Lexus Files 'IS500' Trademark for Potential V8 Sport Sedan

Our dreams of a true IS F successor aren't dead yet.

Lexus

After hearing rumors that Lexus would bring a 5.0-liter V8 back to its compact sports sedan, we were pretty disappointed when the heavily-refreshed (but not all-new) 2021 IS debuted with zero new powertrain additions or changes. If a new trademark filing holds any water, however, our dreams for a spiritual successor to the IS F may not be dead just yet.

Spotted by a GR86.org forum member, the Toyota Motor Corporation filed a trademark for "IS500" to the United States Patent and Trademark Office last week, the same name those previous rumors gave to the supposed upcoming high-performance Lexus IS. Naturally, the mark is described to be for "automobiles and structural parts thereof."

USPTO

When unofficial rumblings of a future IS 500 were heard last month, it was said to be Lexus' last application of its naturally aspirated V8, the same 5.0-liter that lives under the hoods of the LC 500, GS F, RC F, and defunct IS F. In its current applications, the engine makes around 470 horsepower which would make for a vast jump over the IS 350's 311 hp. Still, that's lacking compared to the 500-plus ponies expected from the upcoming BMW M3 and M4 with which an IS 500 would compete.

Around the same time Toyota was filing this trademark, however, reports stemming from a Japanese publication surfaced saying that the twin-turbo V8 LC F had been canceled due to the global pandemic, which begs the question: If Lexus can't afford to do a high-performance LC, can it come up with the scratch to build a high-po IS?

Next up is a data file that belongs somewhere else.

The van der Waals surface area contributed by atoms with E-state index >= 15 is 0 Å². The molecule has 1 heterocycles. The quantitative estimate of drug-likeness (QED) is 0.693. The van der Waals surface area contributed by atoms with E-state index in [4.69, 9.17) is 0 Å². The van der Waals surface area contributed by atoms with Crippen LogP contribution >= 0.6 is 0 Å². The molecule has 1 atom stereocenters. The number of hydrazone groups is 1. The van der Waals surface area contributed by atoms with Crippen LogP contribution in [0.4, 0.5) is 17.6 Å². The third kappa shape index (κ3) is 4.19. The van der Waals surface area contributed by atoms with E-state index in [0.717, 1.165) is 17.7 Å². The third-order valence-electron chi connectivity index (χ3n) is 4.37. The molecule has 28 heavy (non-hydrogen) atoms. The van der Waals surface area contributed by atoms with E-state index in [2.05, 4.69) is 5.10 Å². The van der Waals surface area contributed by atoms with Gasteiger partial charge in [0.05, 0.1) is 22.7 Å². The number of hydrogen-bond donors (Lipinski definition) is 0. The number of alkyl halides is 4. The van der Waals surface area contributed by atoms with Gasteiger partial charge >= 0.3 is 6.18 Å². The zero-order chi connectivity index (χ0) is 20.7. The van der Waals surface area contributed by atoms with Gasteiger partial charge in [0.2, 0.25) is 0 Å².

Lexus

Whatever the answer to that question may be, Lexus unveiled the "new" IS a couple of weeks ago making a lot of hoopla over that car's apparently enhanced, more balanced handling and the fact that it was developed at Toyota's Nürburgring-imitating test facility in Shimoyama. If Lexus is serious about targeting the IS at enthusiasts, there are few better ways of doing it than offering eight, turbo-less cylinders. 

A Lexus spokesperson declined to comment when reached by The Drive.

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